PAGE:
By Karl Fisch
In a recent discussion in the ADVIS Cohort Ning, Will Richardson posed a question about public perception:
So I’m wondering, if we believe that putting ubiquitous access into each student’s hands is the best way to teach that student to be prepared for a technology filled world, (and I realize that’s not a given for everyone) how do we best begin to make this case more compellingly to our constituents so that we have their support when we make forward thinking changes like the Calgary board did? Do we just ignore them and forge ahead? Do we “teach” them? If you were charged with changing public perception of technology and social networks in your community, what would you do?
An interesting discussion followed involving many different participants. What I find especially interesting in this discussion (as in many discussions in the PLP Nings) is how individual participant’s responses evolve and morph throughout the discussion thread. Let’s take a look at Jon Freer’s (from Solebury School) responses throughout this thread.
Jon’s initial response early in the discussion included this:
As I embrace this new world in my classroom, I have to say that I have been worried about the feedback I may get from parents. I still have a very hard time explaining these ideas to my colleagues (and have taken some hard hits because of it), so relating the value to parents or the public at large seems daunting.
. . . So how do you educate people who question the value of the internet itself? Tough question.
After several responses from other folks, Jon came back with:
Over the past few months I have been pushing to get up to speed on these issues (something I am not sure is actually possible) and have just started reading Here Comes Everybody. As I read it (I am just a few chapters in), I can’t help but think of the link between Shirky’s stories and education. The tone of the stories seem to hit me in two ways: 1) the people that were/are in the fields affected by the ‘information revolution’, like music stores and newspapers, didn’t really see the huge shift coming and if they did, they saw it, incorrectly, as something that would add to what they do, not replace what they do. 2) the real shifts to technology/social media based revolutions happen because masses of people want it to happen, not because an individual, group of individuals or company wanted it to happen. Music sales changed because the consumer wanted it even if record companies didn’t.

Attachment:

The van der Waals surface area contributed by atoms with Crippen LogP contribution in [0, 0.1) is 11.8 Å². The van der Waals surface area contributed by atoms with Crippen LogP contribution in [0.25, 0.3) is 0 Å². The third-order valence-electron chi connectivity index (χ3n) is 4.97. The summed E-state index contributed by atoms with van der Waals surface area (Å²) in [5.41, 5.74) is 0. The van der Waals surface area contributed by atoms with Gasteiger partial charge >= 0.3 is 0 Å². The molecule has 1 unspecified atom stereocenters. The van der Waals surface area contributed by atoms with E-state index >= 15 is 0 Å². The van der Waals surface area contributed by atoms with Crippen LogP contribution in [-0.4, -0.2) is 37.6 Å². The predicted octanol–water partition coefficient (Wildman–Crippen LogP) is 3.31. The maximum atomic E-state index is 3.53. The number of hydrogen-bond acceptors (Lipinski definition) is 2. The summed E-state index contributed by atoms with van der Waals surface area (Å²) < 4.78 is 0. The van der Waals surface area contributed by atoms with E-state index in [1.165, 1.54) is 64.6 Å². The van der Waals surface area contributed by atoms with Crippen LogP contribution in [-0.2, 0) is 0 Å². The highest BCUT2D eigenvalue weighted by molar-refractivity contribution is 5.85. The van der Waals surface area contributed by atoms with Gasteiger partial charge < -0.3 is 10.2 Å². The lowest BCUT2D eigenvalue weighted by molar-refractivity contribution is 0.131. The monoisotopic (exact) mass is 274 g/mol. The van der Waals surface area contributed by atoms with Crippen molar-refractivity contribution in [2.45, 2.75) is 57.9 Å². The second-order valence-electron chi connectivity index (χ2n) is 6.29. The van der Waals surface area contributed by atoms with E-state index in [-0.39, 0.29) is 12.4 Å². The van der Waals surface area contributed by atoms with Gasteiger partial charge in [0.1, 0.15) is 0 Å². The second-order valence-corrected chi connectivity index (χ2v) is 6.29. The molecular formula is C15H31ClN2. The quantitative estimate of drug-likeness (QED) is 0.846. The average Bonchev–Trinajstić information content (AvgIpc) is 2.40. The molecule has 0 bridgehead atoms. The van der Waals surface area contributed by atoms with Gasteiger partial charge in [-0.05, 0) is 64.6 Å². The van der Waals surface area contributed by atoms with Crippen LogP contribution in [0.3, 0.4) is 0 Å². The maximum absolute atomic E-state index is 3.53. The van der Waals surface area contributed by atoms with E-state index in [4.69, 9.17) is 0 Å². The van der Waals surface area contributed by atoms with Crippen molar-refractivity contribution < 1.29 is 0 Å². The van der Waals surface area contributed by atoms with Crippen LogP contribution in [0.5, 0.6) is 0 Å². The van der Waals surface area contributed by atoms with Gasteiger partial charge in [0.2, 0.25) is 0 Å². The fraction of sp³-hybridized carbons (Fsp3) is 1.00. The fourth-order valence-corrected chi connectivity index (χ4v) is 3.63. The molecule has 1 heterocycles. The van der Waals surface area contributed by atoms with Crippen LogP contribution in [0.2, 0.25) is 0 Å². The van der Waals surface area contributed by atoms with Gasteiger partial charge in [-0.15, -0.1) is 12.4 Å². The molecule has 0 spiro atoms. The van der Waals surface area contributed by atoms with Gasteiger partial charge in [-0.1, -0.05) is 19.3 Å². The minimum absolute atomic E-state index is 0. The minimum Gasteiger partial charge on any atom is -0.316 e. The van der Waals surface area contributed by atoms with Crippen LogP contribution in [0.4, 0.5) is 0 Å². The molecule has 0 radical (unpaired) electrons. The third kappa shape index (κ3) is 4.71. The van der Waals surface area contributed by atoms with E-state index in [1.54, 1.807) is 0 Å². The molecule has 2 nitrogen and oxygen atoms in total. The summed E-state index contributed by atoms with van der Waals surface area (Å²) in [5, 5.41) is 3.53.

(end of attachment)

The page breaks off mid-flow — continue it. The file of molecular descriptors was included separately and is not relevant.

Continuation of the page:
. . . If we can say that this same type of shift will happen in education (that is a big if in my mind, but worth pursuing a bit), the ‘product’ will need to be seen by the public at large to get them excited about it. That is the hard part. The product in this case seems to be well-educated students whose experience in 21st education settings has led them to great colleges (also 21st century style) and successful careers (or perhaps it is enough to say it led to great success in life). As traditional students and parents see this type of success and feel a little left behind, they will seek out that same experience. From there, making huge assumptions so far, there will be a snowball effect. If this shift is worthwhile (and I believe it is more every day) and it leads to increasing numbers of success stories, nothing can actually stop the change.
In my (slowly opening) mind, that means that I (we?) need to press on and realize that there will be near constant pushback and backlash. In those cases, I will do my best to help those folks see the value I see and keep pressing on regardless of their final opinions. Mind you, I am obviously still learning and will need to continue to work towards creating educational experiences that work for my students. But, happily, I seem to be headed that direction even as I type this.
After some more back and forth, Jon’s closing thoughts in this thread were:
I am coming around to the “not if, but when” way of thinking. Your [Will’s] recent tweet regarding your former colleague’s blog adds a question to my post: Can the students be the group that demands change and fuels the shift or must it be the parents? Interesting question, especially since it is the students that have the most at stake.
The discussion-based, grappling-with-big-questions, participant-driven nature of PLP lends itself wonderfully to the read-think-write-reflect-repeat cycle that is so important to personal professional development. No two participant’s needs are the same, and no two-participants experiences in PLP are the same either. While Jon’s thinking has evolved throughout this discussion thread (and throughout the year-long PLP experience), what’s even better is that the rest of us in the cohort can learn from Jon’s thinking in order to further our own thinking. We all have different backgrounds, different beliefs, and different teaching and learning situations, but we all have a common belief in learning together and working collaboratively to best meet the needs of our students. That’s Powerful Learning Practice.